Queues are a pretty good place to make "Festival friends." People seem happy to chat away about what they've seen, what they think of the place and, of course, the weather. There's a free shuttle bus, which operates all day and night, too, which is just as well since parking is seriously hard to come by.

It's amazing who you meet on buses. I bumped into director Ham Tran (Journey From The Fall). Seemed a nice bloke. I'm having a chat with him on Wednesday after I've watched his film, so at least we've broken the ice.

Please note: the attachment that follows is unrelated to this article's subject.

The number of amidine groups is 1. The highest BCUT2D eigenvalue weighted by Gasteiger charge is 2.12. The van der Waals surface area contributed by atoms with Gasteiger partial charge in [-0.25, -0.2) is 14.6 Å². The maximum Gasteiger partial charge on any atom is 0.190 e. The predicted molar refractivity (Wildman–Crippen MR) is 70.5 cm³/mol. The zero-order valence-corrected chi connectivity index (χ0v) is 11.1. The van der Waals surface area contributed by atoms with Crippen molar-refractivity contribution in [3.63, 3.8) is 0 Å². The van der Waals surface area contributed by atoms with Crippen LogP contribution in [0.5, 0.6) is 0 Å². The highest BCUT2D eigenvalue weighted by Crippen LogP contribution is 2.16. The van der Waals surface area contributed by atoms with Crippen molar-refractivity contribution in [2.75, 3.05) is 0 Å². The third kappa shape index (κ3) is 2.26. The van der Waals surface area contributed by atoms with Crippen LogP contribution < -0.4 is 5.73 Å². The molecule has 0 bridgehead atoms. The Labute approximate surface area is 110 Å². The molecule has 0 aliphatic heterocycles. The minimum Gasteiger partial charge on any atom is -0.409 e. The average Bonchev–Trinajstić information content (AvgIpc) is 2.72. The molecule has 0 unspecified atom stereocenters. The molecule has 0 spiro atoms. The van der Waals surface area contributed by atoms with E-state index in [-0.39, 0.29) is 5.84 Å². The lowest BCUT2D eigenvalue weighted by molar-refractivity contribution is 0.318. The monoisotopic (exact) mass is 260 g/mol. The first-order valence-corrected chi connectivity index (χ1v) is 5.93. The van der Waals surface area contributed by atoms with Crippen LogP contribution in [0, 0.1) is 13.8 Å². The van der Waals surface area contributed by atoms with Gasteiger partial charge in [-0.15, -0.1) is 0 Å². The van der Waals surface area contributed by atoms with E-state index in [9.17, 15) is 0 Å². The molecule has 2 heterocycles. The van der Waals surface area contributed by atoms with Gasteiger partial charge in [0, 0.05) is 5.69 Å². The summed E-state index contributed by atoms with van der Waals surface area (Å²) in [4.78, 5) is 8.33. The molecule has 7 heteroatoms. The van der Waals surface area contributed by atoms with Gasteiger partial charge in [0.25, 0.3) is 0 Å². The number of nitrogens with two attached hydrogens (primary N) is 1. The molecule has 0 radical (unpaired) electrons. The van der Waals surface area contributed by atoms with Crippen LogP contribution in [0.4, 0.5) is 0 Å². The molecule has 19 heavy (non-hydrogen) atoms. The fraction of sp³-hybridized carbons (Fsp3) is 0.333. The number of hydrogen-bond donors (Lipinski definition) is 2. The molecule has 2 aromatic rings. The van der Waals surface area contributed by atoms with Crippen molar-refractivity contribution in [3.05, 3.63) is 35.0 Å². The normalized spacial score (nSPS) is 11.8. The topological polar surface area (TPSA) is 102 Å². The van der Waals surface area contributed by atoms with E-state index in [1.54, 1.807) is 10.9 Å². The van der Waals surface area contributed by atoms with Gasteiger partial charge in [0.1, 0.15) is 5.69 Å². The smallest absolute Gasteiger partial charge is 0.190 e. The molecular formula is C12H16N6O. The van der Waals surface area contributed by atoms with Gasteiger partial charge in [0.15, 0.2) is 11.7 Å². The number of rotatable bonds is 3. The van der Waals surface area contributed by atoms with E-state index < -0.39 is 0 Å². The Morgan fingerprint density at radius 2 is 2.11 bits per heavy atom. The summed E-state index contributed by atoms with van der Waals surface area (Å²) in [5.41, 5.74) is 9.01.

Meanwhile, back to the ASCAP music cafe... This is a great, intimate venue, featuring some fantastic artists who have contributed to movie soundtracks. Rufus Wainwright is clearly a crowd puller, as some 40 or 50 of us were queuing to see him. I got chatting to a couple of college kids in the line and discovered that they stood there for an hour the previous day, hoping to see him, but had been turned away at the last minute as they were "only letting in people with press credentials." It seemed such a shame. Then I remembered I have a plus one press pass, so they came in with me. Am hoping the good karma will spill over into all things electrical and that my new dictaphone will work properly when I speak to the cast of Lucky Number Slevin tomorrow.